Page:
Nolan was very nice and understanding of my fear, and assured me that he would help keep me safe, and we did everything we were supposed to do, AND that the bear ignored us. That’s a win, right? My mind just couldn’t think that way. I wanted to turn around. Nolan muttered “but then we have to go back to the bear…” so that option was quickly forgotten, and we kept making our way up the trail. I remember thinking to myself that I wanted to be ABOVE the tree line SO bad. It couldn’t be that much farther, right? We had been increasing our elevation rapidly, and I convinced myself we were close. I also was really hoping we would see another group of hikers. Through my still crying eyes and sharp intakes of breath, I heard and saw a group coming up behind us. Perfect! We hiked with them for a little and told them about our encounter. They were extremely jealous. I quickly realized these guys were doing the WHOLE trail through rather than turning around at the pass, and they certainly had places to be. I think they could tell I was visibly scared after our encounter, but they quickly moved past us on their trek. Gosh darn it. The other memory I have while being below the tree line is coming across GIANT and I mean GIANT grizzly bear footprints. This led to panic attack #2 of the trail. I really really really wanted to turn around. This time, Nolan agreed, but again assured me that we were so close to being above the treeline. I was having flashbacks to when we climbed Guadalupe Mountain. I literally quit 30 feet from the top of the mountain. While this time we still had many miles to go, I really wanted to keep going, so we did. And let me tell you, the views from the top were some of the best I’ve ever seen in my life.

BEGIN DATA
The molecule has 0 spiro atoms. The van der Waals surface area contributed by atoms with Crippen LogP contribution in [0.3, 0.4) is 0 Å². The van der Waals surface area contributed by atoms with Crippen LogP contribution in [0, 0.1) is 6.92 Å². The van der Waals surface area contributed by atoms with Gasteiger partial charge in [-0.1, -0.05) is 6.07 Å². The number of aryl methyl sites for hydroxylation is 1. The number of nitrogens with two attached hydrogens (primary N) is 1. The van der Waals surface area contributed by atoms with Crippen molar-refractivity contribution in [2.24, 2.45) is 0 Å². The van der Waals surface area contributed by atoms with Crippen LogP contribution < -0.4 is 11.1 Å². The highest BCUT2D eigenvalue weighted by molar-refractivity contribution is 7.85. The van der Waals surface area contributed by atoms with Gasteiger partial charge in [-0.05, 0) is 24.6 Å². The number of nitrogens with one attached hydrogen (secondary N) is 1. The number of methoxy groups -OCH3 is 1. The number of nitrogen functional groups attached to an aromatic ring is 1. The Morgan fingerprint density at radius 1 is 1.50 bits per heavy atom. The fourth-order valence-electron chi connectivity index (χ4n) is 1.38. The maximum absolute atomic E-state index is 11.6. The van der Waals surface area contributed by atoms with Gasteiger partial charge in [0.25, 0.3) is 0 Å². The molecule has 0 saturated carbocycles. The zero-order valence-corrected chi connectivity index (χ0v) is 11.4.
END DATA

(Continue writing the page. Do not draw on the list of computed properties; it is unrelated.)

What I learned from this hike is that I have a healthy (or maybe unhealthy?) fear of bears on trail. I’m so glad we didn’t turn around and there’s no way I would have completed the hike without Nolan’s reassuring help. We were deemed “the grizzly couple” on the trail because as it turns out, we were the only people who saw the bear on trail. Word gets around fast when someone has spotted a bear. We passed WAY more people on the way back down and even befriended a couple, who I believe were from Canada, We hiked most of the way back with them (mostly because I really did not want to hike in a group of two any longer). I thank them for being so willing, even though I never asked them, to let us keep pace with them. Looking back months later, this is the story I tell most often from our trip. Seeing bears in Glacier is pretty much a guarantee. Seeing one on the trail, when it’s just you and the bear, is a quintessential Glacier experience.